From the Owens and Millsaps Blog

Social Media Life After Death: Taking Stock of Your Digital Life

iStock_000001738349SmallHave you thought about what will happen to your Facebook account after you die? To your emails? Or to your Snapchats, Instagram photos, websites, domain names, dating profiles, and blog posts? Most people have not. But all of the thoughts, ideas, conversations, documents, photos, and other items stored in your online accounts represent what are referred to as your “digital assets.” Planning now for how you would like them handled can save your loved ones a lot of confusion later on.

Accounting for digital assets in a will involves several key considerations: (1) What are my online accounts? (2) How do I want each of them handled after I die? (3) By whom? (3) What will my friends and family members or the executor of my estate legally be allowed to do? (4) How much access and control do I want them to have? and (5) How can I make sure that happens?

The disposition of digital assets after death is a murky area of law; states that have adopted laws for how to handle them have done so varyingly. Alabama is among the majority of states that do not yet have specific legislation in place, but federal law generally prohibits providers of electronic communication services from divulging the contents of communications stored by the service to unauthorized persons. It also prohibits individuals from accessing such communications without authorization.

To try to smooth the process for users, companies such as Facebook, Twitter, and Instagram have established individual policies for handling the accounts of the deceased that aim to balance existing legal requirements with the needs and wishes of bereaved friends and relatives. Indeed, some companies allow their customers to determine in advance how their account should be handled after death. For example:

  • Facebook allows users to decide in advance whether they would like their personal account deleted when they die or “memorialized.” If an account is memorialized, the word “remembering” is added to the user’s name, and the account holder may determine in advance whether to allow friends to post messages on the memorial site. Users also have the option of establishing a “legacy contact” who will be allowed limited access to the account to: write a final post, perhaps to share funeral arrangements or other information; respond to friend requests; and update the profile picture and cover photo. Users may also grant permission for the legacy contact to download a copy of items shared on the account. However, the contact may not access the account, change any prior posts, unfriend anyone, or read personal messages.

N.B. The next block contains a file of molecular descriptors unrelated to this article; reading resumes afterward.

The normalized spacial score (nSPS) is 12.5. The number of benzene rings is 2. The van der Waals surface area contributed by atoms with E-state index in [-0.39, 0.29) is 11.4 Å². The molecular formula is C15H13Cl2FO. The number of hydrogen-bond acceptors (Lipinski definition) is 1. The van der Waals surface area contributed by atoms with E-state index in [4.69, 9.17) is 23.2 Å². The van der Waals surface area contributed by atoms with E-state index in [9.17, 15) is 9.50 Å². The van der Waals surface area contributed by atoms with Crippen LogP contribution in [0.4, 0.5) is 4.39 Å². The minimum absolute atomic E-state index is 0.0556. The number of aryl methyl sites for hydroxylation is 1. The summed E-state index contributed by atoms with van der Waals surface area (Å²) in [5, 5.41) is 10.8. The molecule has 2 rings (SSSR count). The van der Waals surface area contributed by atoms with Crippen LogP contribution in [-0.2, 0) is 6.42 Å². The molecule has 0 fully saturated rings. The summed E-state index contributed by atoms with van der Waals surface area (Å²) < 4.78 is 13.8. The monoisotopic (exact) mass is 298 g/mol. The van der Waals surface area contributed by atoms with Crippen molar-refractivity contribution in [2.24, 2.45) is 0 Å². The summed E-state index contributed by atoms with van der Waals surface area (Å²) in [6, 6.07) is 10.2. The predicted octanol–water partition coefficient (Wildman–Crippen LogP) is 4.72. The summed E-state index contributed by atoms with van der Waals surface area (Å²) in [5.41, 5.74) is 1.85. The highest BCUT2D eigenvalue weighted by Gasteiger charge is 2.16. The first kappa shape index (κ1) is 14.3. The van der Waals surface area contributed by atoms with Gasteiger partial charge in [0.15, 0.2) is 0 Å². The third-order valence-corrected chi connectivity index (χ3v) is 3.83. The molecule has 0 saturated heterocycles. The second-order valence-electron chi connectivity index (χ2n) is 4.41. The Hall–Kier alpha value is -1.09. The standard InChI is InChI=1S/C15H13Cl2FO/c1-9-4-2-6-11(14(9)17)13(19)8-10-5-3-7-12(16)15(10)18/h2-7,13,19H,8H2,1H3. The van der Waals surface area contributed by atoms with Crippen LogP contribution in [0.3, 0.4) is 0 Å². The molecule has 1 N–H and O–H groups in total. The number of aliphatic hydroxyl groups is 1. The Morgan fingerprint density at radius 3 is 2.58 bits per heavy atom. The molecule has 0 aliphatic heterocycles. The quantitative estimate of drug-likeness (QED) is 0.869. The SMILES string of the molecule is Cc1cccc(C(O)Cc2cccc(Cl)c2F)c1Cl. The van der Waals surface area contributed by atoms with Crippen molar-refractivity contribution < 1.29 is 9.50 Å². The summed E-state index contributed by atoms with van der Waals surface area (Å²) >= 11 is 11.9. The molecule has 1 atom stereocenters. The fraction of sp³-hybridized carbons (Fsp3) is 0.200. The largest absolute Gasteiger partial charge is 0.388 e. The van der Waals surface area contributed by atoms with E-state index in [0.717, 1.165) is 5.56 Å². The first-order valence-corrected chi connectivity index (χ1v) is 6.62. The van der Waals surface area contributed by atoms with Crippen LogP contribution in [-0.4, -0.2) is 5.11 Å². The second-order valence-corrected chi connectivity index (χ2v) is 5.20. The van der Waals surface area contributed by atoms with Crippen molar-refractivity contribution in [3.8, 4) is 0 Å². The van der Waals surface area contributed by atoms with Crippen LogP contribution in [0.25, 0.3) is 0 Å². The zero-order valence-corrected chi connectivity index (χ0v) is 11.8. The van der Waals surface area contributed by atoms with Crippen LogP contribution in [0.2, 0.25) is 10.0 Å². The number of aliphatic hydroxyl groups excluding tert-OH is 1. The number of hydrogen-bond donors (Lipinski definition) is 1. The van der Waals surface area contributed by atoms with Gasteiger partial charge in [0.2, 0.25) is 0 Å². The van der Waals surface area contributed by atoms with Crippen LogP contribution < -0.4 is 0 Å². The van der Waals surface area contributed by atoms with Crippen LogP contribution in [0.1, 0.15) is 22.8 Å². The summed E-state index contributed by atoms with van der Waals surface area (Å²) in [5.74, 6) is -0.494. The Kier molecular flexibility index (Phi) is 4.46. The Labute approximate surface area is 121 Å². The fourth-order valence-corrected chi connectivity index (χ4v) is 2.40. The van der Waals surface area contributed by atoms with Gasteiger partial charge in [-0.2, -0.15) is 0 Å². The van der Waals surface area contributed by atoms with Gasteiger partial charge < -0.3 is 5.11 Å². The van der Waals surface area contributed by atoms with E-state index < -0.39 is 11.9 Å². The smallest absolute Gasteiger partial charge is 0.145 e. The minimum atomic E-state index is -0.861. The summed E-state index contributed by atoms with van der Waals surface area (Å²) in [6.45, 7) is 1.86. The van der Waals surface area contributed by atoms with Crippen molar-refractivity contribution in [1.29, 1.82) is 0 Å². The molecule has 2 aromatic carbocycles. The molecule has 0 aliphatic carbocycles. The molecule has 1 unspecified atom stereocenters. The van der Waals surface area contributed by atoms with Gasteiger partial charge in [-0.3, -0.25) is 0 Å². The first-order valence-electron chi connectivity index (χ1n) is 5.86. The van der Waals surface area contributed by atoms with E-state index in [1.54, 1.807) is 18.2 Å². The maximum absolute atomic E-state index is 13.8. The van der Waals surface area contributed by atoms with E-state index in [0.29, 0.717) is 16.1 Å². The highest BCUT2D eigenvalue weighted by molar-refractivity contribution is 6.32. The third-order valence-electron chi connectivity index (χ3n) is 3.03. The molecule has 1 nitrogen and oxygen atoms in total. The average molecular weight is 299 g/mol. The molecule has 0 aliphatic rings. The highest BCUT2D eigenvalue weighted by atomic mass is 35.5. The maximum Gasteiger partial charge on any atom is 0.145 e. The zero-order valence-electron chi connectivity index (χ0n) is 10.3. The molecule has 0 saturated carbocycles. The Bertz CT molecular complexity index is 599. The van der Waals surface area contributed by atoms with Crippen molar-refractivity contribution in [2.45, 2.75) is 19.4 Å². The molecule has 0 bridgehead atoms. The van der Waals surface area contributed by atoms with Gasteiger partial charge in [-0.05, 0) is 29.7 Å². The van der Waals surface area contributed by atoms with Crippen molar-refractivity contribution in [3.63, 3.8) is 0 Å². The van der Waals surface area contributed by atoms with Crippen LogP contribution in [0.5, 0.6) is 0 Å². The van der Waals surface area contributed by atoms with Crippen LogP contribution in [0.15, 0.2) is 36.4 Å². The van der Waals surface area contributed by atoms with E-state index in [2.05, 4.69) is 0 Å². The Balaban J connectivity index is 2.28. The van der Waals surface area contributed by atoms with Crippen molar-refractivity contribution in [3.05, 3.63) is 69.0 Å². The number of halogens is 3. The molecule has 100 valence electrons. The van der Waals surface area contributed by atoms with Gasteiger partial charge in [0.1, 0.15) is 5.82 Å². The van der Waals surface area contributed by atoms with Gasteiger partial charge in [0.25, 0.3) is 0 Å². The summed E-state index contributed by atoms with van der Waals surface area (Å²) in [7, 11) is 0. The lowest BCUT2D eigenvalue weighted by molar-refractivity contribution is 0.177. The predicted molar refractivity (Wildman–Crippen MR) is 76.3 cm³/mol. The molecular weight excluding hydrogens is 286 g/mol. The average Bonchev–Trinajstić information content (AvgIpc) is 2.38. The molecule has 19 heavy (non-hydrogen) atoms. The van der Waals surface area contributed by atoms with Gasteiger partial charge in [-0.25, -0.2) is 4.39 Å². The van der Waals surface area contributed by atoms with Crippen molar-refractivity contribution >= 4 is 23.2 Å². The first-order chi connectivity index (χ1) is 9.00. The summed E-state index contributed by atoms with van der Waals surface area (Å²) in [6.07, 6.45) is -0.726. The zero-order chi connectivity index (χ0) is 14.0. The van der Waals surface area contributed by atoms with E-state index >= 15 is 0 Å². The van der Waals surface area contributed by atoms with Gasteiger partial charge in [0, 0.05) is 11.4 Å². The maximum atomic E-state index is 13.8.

• Instagram will deactivate a deceased user’s account on request by an immediate family member or estate representative with certain documentation. Alternatively, the site will memorialize an Instagram account on request, which will prevent anyone from logging into or changing the account. It will also delete the account from all of Instagram’s public spaces, though it will allow others to send photos or videos to the deceased person, and prior posts by the deceased will remain visible to their selected audience.
  • Twitter provides a process by which a verified family member or representative of the estate can deactivate the account of a deceased person. The company also will remove photos and videos of the deceased if the images are directly related to the person’s death.

With so much of our lives being lived online, it is important to take stock of your digital assets as part of the estate you will leave behind. Although it is useful to familiarize yourself with the policies of the online service providers you use and to adjust your account settings accordingly, it is also important to keep in mind that such policies are limited.

You may determine that you want certain friends or family members to have greater access to your accounts than service providers will allow. But how can they do so? Having a current list of accounts, along with appropriate instructions and information detailing who can access which accounts, how those accounts may be accessed, and how you would like them handled, will help. An attorney can help you properly address such questions as part of the will drafting and estate planning process to ensure loved ones are able to settle your online affairs according to your wishes.